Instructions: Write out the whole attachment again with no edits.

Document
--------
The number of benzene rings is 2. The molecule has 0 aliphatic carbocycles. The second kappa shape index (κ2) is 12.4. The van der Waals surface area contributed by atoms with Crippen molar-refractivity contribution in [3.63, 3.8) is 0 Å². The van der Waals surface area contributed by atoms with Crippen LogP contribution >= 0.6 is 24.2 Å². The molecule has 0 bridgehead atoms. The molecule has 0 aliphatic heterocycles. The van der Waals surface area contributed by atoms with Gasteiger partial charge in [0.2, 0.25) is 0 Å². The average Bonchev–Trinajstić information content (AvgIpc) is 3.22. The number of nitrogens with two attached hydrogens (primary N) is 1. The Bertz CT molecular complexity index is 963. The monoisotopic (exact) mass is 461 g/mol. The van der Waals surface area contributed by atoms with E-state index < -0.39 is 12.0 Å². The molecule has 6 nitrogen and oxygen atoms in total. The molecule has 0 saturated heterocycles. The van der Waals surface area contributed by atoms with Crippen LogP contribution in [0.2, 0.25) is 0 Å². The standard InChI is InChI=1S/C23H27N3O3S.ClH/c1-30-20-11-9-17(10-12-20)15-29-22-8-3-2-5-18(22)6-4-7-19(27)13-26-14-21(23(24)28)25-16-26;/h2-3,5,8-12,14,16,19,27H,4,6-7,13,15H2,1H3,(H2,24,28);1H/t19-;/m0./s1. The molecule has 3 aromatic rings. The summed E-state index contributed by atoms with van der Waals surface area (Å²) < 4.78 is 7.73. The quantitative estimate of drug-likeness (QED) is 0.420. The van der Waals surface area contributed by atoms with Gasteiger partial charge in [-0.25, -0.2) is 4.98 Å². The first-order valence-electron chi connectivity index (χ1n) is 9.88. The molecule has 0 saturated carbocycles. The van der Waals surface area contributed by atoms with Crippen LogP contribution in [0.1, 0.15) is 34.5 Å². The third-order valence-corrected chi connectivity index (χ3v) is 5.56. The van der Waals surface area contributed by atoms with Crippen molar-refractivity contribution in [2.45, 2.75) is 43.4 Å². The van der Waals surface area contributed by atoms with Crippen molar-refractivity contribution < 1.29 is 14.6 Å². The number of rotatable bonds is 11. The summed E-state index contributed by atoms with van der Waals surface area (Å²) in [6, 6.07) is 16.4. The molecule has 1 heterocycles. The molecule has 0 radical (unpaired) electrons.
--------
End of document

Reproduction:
The number of benzene rings is 2. The molecule has 0 aliphatic carbocycles. The second kappa shape index (κ2) is 12.4. The van der Waals surface area contributed by atoms with Crippen molar-refractivity contribution in [3.63, 3.8) is 0 Å². The van der Waals surface area contributed by atoms with Crippen LogP contribution >= 0.6 is 24.2 Å². The molecule has 0 bridgehead atoms. The molecule has 0 aliphatic heterocycles. The van der Waals surface area contributed by atoms with Gasteiger partial charge in [0.2, 0.25) is 0 Å². The average Bonchev–Trinajstić information content (AvgIpc) is 3.22. The number of nitrogens with two attached hydrogens (primary N) is 1. The Bertz CT molecular complexity index is 963. The monoisotopic (exact) mass is 461 g/mol. The van der Waals surface area contributed by atoms with E-state index < -0.39 is 12.0 Å². The molecule has 6 nitrogen and oxygen atoms in total. The molecule has 0 saturated heterocycles. The van der Waals surface area contributed by atoms with Crippen LogP contribution in [0.2, 0.25) is 0 Å². The standard InChI is InChI=1S/C23H27N3O3S.ClH/c1-30-20-11-9-17(10-12-20)15-29-22-8-3-2-5-18(22)6-4-7-19(27)13-26-14-21(23(24)28)25-16-26;/h2-3,5,8-12,14,16,19,27H,4,6-7,13,15H2,1H3,(H2,24,28);1H/t19-;/m0./s1. The molecule has 3 aromatic rings. The summed E-state index contributed by atoms with van der Waals surface area (Å²) < 4.78 is 7.73. The quantitative estimate of drug-likeness (QED) is 0.420. The van der Waals surface area contributed by atoms with Gasteiger partial charge in [-0.25, -0.2) is 4.98 Å². The first-order valence-electron chi connectivity index (χ1n) is 9.88. The molecule has 0 saturated carbocycles. The van der Waals surface area contributed by atoms with Crippen LogP contribution in [0.1, 0.15) is 34.5 Å². The third-order valence-corrected chi connectivity index (χ3v) is 5.56. The van der Waals surface area contributed by atoms with Crippen molar-refractivity contribution in [2.45, 2.75) is 43.4 Å². The van der Waals surface area contributed by atoms with Crippen molar-refractivity contribution < 1.29 is 14.6 Å². The number of rotatable bonds is 11. The summed E-state index contributed by atoms with van der Waals surface area (Å²) in [6, 6.07) is 16.4. The molecule has 1 heterocycles. The molecule has 0 radical (unpaired) electrons.